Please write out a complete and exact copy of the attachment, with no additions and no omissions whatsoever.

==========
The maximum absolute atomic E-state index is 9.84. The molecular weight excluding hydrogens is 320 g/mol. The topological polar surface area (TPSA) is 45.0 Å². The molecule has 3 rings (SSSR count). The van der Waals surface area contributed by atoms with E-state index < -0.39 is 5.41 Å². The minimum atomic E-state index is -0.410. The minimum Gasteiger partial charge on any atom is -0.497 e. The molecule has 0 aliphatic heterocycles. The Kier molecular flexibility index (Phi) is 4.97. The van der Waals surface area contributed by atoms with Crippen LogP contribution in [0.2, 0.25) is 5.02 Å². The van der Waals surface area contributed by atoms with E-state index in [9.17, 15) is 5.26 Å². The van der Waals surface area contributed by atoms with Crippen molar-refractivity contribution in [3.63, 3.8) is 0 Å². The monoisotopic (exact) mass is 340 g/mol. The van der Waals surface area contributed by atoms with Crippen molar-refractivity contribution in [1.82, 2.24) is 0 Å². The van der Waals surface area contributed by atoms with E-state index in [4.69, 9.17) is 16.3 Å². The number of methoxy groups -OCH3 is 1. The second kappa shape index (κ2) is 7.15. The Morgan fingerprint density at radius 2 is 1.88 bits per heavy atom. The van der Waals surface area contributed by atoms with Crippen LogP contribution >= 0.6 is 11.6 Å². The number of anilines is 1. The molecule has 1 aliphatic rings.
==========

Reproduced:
The maximum absolute atomic E-state index is 9.84. The molecular weight excluding hydrogens is 320 g/mol. The topological polar surface area (TPSA) is 45.0 Å². The molecule has 3 rings (SSSR count). The van der Waals surface area contributed by atoms with E-state index < -0.39 is 5.41 Å². The minimum atomic E-state index is -0.410. The minimum Gasteiger partial charge on any atom is -0.497 e. The molecule has 0 aliphatic heterocycles. The Kier molecular flexibility index (Phi) is 4.97. The van der Waals surface area contributed by atoms with Crippen LogP contribution in [0.2, 0.25) is 5.02 Å². The van der Waals surface area contributed by atoms with E-state index in [9.17, 15) is 5.26 Å². The van der Waals surface area contributed by atoms with Crippen molar-refractivity contribution in [3.63, 3.8) is 0 Å². The monoisotopic (exact) mass is 340 g/mol. The van der Waals surface area contributed by atoms with Crippen molar-refractivity contribution in [1.82, 2.24) is 0 Å². The van der Waals surface area contributed by atoms with E-state index in [4.69, 9.17) is 16.3 Å². The number of methoxy groups -OCH3 is 1. The second kappa shape index (κ2) is 7.15. The Morgan fingerprint density at radius 2 is 1.88 bits per heavy atom. The van der Waals surface area contributed by atoms with Crippen LogP contribution >= 0.6 is 11.6 Å². The number of anilines is 1. The molecule has 1 aliphatic rings.